Of the nearly 150 actors who graduated from Saturday Night Live, none have won an Oscar. Cue the Debbie Downer music.
I’m not saying the Academy screwed it up by failing to recognize the large-screen version of It’s Pat. But Hollywood has largely ignored the fact that many former “SNL” actors – Bill Murray, Eddie Murphy, Joan Cusack, Adam Sandler – did some impressive dramatic work.
Add Will Ferrell to that list. His latest “The Shrink Next Door” is a limited series on Apple TV + so it is out of the question for Oscar viewing. But that doesn’t make his star’s performance any less impressive.
Ferrell plays Marty, who owns a New York fabric company and a summer home in the Hamptons, both of which his father inherited. What he did not inherit was his father’s backbone.
When a customer makes ridiculous demands, Marty crouches in a back room to have a quiet panic attack. He needs his gum-chewing sister Phyllis (a great Kathryn Hahn) to tell his ex-girlfriend to get lost. He’s too much of a good guy.
Dr. Enter Ike (Paul Rudd), a clever psychiatrist who teaches his patients to toughen up. He’s exactly what Marty needs – until he’s not.
Over the course of 10 episodes (the first three premieres on Friday) we see Dr. Ike slowly takes over the life of his client, lets himself be hired as a “special consultant” at the fabric company and convinces Marty to cut off the connection with his sister. To persuade him to throw lavish parties to raise his profile and to confiscate this summer house. Towards the end of their 30-year relationship, he dictated his non-printable novel “Some Like It Tropical” to Marty while he was setting golf balls.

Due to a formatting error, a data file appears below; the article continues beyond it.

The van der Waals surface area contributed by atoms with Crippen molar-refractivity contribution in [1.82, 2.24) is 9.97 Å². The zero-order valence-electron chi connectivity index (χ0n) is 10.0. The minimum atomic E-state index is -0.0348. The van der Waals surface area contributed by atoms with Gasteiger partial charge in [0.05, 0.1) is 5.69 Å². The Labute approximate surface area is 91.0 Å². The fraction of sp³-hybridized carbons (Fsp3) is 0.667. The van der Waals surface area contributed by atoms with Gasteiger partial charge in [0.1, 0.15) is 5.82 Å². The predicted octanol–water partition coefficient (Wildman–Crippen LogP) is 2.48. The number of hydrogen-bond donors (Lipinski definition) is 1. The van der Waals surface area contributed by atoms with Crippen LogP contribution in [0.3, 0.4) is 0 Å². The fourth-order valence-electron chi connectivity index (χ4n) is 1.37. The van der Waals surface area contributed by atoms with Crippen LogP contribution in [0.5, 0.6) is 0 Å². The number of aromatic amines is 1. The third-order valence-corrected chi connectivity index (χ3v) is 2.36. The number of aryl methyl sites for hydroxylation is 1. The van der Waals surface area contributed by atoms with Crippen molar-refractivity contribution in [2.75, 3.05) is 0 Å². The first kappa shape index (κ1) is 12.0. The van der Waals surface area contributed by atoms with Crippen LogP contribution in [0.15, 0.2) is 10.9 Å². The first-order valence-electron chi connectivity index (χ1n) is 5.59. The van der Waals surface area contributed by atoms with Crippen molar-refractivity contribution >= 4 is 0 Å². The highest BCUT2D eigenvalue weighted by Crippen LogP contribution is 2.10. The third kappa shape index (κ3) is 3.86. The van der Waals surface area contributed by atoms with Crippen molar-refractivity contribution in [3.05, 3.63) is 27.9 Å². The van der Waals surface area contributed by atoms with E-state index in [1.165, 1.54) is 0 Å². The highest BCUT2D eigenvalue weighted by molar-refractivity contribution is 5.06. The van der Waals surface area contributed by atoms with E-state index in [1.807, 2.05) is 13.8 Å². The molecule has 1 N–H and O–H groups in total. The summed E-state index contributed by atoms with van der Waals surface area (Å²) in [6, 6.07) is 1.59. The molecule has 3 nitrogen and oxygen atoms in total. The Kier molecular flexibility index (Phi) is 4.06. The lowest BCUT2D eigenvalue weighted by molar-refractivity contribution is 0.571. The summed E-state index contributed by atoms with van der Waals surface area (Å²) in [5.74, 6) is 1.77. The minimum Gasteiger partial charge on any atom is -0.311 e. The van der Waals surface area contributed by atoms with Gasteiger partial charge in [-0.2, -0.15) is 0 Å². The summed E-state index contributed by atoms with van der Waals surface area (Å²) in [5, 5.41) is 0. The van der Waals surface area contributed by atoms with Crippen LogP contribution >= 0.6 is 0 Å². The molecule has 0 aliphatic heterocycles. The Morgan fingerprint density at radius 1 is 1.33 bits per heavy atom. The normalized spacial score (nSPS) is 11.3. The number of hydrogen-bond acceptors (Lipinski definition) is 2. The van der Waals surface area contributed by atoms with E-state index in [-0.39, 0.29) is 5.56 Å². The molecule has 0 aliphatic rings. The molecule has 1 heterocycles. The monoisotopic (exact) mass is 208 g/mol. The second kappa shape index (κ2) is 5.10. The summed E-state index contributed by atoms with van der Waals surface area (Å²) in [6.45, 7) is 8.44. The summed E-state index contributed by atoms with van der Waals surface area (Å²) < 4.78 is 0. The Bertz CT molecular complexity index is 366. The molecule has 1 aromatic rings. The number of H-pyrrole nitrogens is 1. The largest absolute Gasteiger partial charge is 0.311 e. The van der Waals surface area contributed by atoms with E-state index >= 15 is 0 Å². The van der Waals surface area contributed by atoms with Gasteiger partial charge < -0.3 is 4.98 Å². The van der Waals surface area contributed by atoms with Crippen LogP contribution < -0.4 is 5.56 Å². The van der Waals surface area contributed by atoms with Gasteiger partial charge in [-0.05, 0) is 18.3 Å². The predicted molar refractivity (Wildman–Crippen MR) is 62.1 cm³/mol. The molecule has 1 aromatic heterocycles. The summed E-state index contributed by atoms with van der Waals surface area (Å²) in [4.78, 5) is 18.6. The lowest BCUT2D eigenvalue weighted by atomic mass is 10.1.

Rudd is great, so charming that you have to wait until the last moment to hiss.
But that’s Ferrell’s moment. The actor has built a career as a blowhard and buffoon, but has occasionally shown the ability to play sensitive lost souls in underrated films such as “Stranger Than Fiction” and “Everything Must Go”. It is this gift that shines here.
When he is overwhelmed, he bends over his koi pond and coo to his fish as if they were his children. After shedding his shyness about flirting with a shop clerk, he sprints down the street with the excitement of Rocky Balboa climbing the steps of the Philadelphia Museum of Art.
There may not be a better school for learning how to deal with a variety of emotions than “SNL”. The performers often take on four or five very different characters every week, all in front of a live audience. In Ferrell’s case, that meant playing George W. Bush and then channeling a male-child cheerleader 10 minutes later. It could be argued that the series is better training for a rich, diverse career than a few seasons with the Royal Shakespeare Company.
But how often will Ferrell stretch? Will he go down the path of Sandler, who continues to do 10 “Grown Ups” for every “Uncut Gems”? Or will he follow in the footsteps of Murray, who pretty much stopped making surefire comedies to pledge allegiance to independent-minded directors like Wes Anderson?
“SNL” prepares brilliant talent for bigger, better things. It is up to the graduates to benefit from it.
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